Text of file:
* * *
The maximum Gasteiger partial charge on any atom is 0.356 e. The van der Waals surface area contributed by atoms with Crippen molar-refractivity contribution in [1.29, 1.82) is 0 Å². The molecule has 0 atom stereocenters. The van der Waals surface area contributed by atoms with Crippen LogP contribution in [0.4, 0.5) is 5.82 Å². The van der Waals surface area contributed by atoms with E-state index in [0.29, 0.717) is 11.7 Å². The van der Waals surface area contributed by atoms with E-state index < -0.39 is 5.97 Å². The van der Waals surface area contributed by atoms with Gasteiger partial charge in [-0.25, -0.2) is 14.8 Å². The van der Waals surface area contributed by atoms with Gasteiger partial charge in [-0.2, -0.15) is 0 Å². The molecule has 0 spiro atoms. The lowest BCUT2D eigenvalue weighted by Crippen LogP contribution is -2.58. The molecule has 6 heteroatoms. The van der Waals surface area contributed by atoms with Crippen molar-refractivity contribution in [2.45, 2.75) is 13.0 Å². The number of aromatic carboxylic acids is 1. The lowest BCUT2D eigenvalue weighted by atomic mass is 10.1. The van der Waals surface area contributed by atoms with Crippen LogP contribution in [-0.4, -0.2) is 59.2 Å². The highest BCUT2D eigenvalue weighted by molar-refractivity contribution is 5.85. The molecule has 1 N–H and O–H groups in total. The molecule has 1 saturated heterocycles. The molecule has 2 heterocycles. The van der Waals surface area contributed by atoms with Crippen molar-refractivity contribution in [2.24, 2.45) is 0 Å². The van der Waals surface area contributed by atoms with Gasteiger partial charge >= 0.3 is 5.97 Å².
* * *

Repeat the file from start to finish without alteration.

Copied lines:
The maximum Gasteiger partial charge on any atom is 0.356 e. The van der Waals surface area contributed by atoms with Crippen molar-refractivity contribution in [1.29, 1.82) is 0 Å². The molecule has 0 atom stereocenters. The van der Waals surface area contributed by atoms with Crippen LogP contribution in [0.4, 0.5) is 5.82 Å². The van der Waals surface area contributed by atoms with E-state index in [0.29, 0.717) is 11.7 Å². The van der Waals surface area contributed by atoms with E-state index < -0.39 is 5.97 Å². The van der Waals surface area contributed by atoms with Gasteiger partial charge in [-0.25, -0.2) is 14.8 Å². The van der Waals surface area contributed by atoms with Gasteiger partial charge in [-0.2, -0.15) is 0 Å². The molecule has 0 spiro atoms. The lowest BCUT2D eigenvalue weighted by Crippen LogP contribution is -2.58. The molecule has 6 heteroatoms. The van der Waals surface area contributed by atoms with Crippen molar-refractivity contribution in [2.45, 2.75) is 13.0 Å². The number of aromatic carboxylic acids is 1. The lowest BCUT2D eigenvalue weighted by atomic mass is 10.1. The van der Waals surface area contributed by atoms with Crippen LogP contribution in [-0.4, -0.2) is 59.2 Å². The highest BCUT2D eigenvalue weighted by molar-refractivity contribution is 5.85. The molecule has 1 N–H and O–H groups in total. The molecule has 1 saturated heterocycles. The molecule has 2 heterocycles. The van der Waals surface area contributed by atoms with Crippen molar-refractivity contribution in [2.24, 2.45) is 0 Å². The van der Waals surface area contributed by atoms with Gasteiger partial charge >= 0.3 is 5.97 Å².